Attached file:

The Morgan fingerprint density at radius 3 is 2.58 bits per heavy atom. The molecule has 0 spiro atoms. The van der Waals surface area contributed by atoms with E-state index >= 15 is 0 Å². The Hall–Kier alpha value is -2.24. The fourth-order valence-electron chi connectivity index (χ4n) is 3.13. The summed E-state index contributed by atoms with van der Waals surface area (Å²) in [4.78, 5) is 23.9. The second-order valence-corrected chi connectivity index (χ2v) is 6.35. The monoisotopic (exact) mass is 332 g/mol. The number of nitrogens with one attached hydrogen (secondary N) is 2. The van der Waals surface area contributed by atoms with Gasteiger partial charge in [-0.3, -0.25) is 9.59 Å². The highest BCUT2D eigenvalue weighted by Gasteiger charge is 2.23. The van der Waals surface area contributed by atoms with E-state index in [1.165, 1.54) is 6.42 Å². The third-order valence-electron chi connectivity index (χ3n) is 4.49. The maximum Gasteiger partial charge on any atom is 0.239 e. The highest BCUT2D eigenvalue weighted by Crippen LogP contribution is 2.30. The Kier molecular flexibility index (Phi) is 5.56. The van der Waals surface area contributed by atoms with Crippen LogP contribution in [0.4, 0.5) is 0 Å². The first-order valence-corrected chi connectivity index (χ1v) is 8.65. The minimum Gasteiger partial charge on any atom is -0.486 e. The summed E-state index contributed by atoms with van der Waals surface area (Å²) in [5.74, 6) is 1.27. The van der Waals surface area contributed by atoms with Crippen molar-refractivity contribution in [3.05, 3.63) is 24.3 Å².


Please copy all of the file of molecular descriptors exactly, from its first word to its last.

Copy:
The Morgan fingerprint density at radius 3 is 2.58 bits per heavy atom. The molecule has 0 spiro atoms. The van der Waals surface area contributed by atoms with E-state index >= 15 is 0 Å². The Hall–Kier alpha value is -2.24. The fourth-order valence-electron chi connectivity index (χ4n) is 3.13. The summed E-state index contributed by atoms with van der Waals surface area (Å²) in [4.78, 5) is 23.9. The second-order valence-corrected chi connectivity index (χ2v) is 6.35. The monoisotopic (exact) mass is 332 g/mol. The number of nitrogens with one attached hydrogen (secondary N) is 2. The van der Waals surface area contributed by atoms with Gasteiger partial charge in [-0.3, -0.25) is 9.59 Å². The highest BCUT2D eigenvalue weighted by Gasteiger charge is 2.23. The van der Waals surface area contributed by atoms with E-state index in [1.165, 1.54) is 6.42 Å². The third-order valence-electron chi connectivity index (χ3n) is 4.49. The maximum Gasteiger partial charge on any atom is 0.239 e. The highest BCUT2D eigenvalue weighted by Crippen LogP contribution is 2.30. The Kier molecular flexibility index (Phi) is 5.56. The van der Waals surface area contributed by atoms with Crippen LogP contribution in [0.4, 0.5) is 0 Å². The first-order valence-corrected chi connectivity index (χ1v) is 8.65. The minimum Gasteiger partial charge on any atom is -0.486 e. The summed E-state index contributed by atoms with van der Waals surface area (Å²) in [5.74, 6) is 1.27. The van der Waals surface area contributed by atoms with Crippen molar-refractivity contribution in [3.05, 3.63) is 24.3 Å².